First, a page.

Here’s a heart-warming story regarding space: NASA’s New Horizon spacecraft carried the ashes of American astronomer Clyde Tombaugh, who discovered Pluto on February 18, 1930. New Horizon left Earth on January 19, 2006 and traveled for nine years, three billion miles, to reach Pluto. Recently there has been a lot of positive news about traveling to space and making considerable progress.
At this rate, I’m sure the next generation of students will be able to choose which star floating in space will host them for summer camp. It isn’t easy quantifying the size of our galaxy. Our home, called Earth, is just a Pale Blue Dot (from Carl Sagan’s book, inspired by an image taken four billion miles away from Voyager one, on February 1990) of 400 billion stars in our galaxy! And that’s not it — There are 100 billion galaxies. We are only one in the universe of 100 billion galaxies in space, and there may well be 500 billion galaxies as they expand every day. When you think about how small our planet is, I question why we struggle with such trivial things as racism, hate crimes, or ideology. Why can’t we stick together? We are all citizens of this tiny village! Sometimes, I wonder what I’d be doing if I were brought up in a middle-class family in America on a different path, whether I would have survived the competition and if I’d be happier with the things I’d be doing instead. One thing for sure is that I’d still be an explorer with the things that need to move to the next step.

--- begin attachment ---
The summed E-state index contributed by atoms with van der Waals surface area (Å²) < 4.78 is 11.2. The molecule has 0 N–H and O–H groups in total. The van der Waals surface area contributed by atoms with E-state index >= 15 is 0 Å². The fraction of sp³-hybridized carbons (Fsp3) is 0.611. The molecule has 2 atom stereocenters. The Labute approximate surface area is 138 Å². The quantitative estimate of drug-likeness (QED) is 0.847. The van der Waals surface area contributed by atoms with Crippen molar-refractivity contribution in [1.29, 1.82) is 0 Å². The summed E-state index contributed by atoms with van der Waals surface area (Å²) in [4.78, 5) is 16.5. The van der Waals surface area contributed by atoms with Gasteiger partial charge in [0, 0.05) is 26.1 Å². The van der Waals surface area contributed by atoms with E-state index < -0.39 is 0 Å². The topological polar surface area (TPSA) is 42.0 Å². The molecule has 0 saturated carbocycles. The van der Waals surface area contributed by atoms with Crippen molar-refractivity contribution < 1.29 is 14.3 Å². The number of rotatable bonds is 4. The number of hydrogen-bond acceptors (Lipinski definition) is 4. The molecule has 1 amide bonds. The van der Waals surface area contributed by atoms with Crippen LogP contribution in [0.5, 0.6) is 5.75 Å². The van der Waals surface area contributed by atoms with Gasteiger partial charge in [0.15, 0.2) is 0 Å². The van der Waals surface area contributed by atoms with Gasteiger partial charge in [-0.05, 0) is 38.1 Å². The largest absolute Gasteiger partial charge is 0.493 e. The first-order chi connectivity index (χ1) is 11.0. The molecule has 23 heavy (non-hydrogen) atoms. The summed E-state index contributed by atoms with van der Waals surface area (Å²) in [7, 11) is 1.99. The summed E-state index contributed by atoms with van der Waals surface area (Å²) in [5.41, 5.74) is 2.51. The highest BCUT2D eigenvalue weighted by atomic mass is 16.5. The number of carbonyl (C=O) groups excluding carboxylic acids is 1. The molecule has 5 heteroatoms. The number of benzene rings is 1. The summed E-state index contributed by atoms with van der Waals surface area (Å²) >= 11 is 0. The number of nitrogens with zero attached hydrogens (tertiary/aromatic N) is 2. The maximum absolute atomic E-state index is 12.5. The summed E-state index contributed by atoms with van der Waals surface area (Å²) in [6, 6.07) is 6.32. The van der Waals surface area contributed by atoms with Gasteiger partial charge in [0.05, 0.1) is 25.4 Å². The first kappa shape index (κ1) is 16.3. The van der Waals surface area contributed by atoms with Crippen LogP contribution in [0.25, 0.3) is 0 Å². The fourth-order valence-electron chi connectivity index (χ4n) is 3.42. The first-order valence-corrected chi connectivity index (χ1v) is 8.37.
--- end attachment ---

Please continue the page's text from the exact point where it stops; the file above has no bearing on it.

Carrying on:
It has indeed been a bumpy road, but I am incredibly fortunate to have such diverse friends in so many different countries who have believed in me and shared meaningful things about life on this journey of mine. I’m satisfied that I’ve lived by my philosophy, which was never harmful to anyone, but helpful instead. While writing my first book, Wonder, I planned for my death and even chose my tombstone. It would read, “My Wonder Journey Ends Here.” But who knows whether my Wonder journey will continue on the other side of the galaxy in the middle of the twinkling stars after I die?
Writing books has been a different challenge, especially for someone who has never thought about it before, as I never saw myself as a storyteller. Yet, I am committed to continually questioning things that dig deeper for as long as I move around in this world. I hope my story helps fan the flames of your dreams, which may solve the world’s most dire problems, such as saving lives, climate change, poverty, or help the society around you. Your moving story is all in your hands, either to be a Unicorn or a Dinosaur.
So, keep moving!